“If you have time to read only one book about China today, read this one. Woven from vignettes of Chinese life at many different levels, it provides unerring insights into what makes the Chinese the people they are while wearing its learning so lightly that the narrative never flags. It should be in every tourist's baggage and every diplomat's library.” ―Philip Short, author of Mao: A Life
About the Author
Top Customer Reviews
This book strikes a rare balance. It's a very absorbing read, and its multiple story-lines are impressively woven together, without any of the stitches showing. The people Osnos writes about run the gamut from a public figure like Lin Yifu (the World Bank economist who defected to mainland China from Taiwan in 1979) to an obscure figure like Michael Zhang, a young energetic optimist whom Osnos first meets at a Crazy English conference and then follows for a few years. (Zhang turns into one of the most interesting characters in the book.)
Osnos tells all these individual stories against the backdrop of most of the major events in China of the last five years: the violence in Xinjiang, the Liu Xiaobo fiasco, the "Jasmine" events of 2011, Ai Weiwei's ordeal, the flight of Chen Guangcheng, the Bo Xilai scandal, the bullet train crash, and so on. You learn a great deal about all these events, but the book is anchored in its very humane profiles of individual Chinese who are trying to make their lives better.
I have been a loyal reader of Evan's articles in New Yorker and his blog. When I learned he planned to bundle these articles and some blogs together as a non-fiction book, I knew that it would be one of the best books about the NOWADAY China.
However, I want to start with shortcomings of this book. I am not so satisfied with the treatment of Justin Lin (the defector from Army of Taiwan, the powerful economist and professor in Beijing Univ., the former chief economist of World Bank). I would try not to spoil too much. Evan used him to set the fundamental tone of the whole book, which is "Ambition", as the title suggested. Why did Justin Lin, a political star in Taiwan Army, risk his life to swim over the sea to come to Mainland China? Evan hinted that it was because of Ambition. Sure, ambition is important for Justin Lin. But I think Evan missed another very important factor - the social responsibility of a traditional Chinese intellectual (a 'Shi4' in Chinese). This becomes obvious in Lin's letter to his cousin in Japan. Evan actually cited many sentences from that letter in the book. But I don't know why Evan did not cite the most important paragraph, in which Justin Lin described how excited he was when he visited Dujiang Great Dam. Dujiang Great Dam was built two thousands years ago and still serves the millions of people in the basin. The chief engineer Li Bin and his son were still remembered and admired today. In the letter, Justin continued to say (forgive my awkward translation): "standing by the river, listening to the roaring waves, I cannot help thinking that if I couldn't devote myself into building happy lives for our future generations, I will regret when I am old.Read more ›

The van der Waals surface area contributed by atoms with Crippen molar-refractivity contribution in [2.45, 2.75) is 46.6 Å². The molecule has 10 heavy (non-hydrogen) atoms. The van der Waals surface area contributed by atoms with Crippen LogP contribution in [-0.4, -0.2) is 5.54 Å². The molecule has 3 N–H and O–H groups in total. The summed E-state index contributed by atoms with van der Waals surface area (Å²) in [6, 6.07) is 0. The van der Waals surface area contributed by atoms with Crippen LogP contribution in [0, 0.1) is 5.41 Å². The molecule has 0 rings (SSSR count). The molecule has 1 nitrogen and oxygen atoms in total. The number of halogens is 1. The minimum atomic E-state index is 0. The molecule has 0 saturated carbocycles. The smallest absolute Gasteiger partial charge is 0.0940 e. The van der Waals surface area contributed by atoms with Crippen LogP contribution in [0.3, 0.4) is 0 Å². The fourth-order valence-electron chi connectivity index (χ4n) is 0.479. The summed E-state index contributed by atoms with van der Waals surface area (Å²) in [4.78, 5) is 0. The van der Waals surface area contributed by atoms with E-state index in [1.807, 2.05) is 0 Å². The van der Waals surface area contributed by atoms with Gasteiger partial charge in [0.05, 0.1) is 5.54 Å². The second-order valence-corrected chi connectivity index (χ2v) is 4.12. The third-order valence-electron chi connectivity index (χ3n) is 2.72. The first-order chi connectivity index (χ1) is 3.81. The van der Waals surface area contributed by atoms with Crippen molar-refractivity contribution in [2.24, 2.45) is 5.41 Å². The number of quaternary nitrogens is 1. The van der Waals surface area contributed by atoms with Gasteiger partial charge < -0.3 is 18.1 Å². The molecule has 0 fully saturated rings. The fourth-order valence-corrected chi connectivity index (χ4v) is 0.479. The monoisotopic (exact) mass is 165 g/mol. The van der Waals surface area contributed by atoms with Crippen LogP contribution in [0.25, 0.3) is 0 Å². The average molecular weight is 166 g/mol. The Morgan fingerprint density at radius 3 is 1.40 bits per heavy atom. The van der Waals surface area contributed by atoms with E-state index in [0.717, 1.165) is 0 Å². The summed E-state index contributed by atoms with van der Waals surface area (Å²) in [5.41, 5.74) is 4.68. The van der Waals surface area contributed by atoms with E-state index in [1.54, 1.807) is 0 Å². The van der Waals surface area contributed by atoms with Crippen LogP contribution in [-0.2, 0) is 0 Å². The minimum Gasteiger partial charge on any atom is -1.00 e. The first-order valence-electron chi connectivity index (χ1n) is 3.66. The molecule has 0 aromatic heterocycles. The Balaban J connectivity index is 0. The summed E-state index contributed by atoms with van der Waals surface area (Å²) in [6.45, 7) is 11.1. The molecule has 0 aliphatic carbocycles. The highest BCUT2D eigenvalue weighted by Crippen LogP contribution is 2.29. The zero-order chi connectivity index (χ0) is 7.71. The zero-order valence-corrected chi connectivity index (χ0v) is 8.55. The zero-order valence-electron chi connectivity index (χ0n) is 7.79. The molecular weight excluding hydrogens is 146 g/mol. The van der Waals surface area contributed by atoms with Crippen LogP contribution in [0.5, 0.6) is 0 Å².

Most Recent Customer Reviews
Recommend: Nice storyline to gain insight on where China has come from to get where they are today. Read morePublished 1 month ago by D. Bouwkamp
This is the best book I have ever read. I am a Chinese student studying in the States. Many terms and topics discussed in the book didn't sound unfamiliar to me, but I didn't get a... Read morePublished 1 month ago by Amazon Customer
I recommend this book to people who want to know a bit more about China in a very personal way. The story flows although it is a little difficult to keep track of all the Chinese... Read morePublished 1 month ago by Amazon Customer
very informative and written in a way that was interesting using specific people to tell about a complex situation.Published 2 months ago by susanne
Since I have lived in Beijing, I think that Evan Osnos has really captured the spirit of place. One can say that he filled the shoes of Peter Hessler but different.Published 2 months ago by Ben Hohne
I have read a lot of China books, and this one is extremely superficial. If you have read a newspaper in the last five years, you will not find this insightful.Published 2 months ago by Jerry
The Book was somewhat interesting but not especially well written. What was interesting is how much corruption now exists in China particularly with the governmentPublished 2 months ago by Margery Andrews
Well written by a man who truly took the time and effort to dig into China and find answer and stories. Read morePublished 2 months ago by Anna E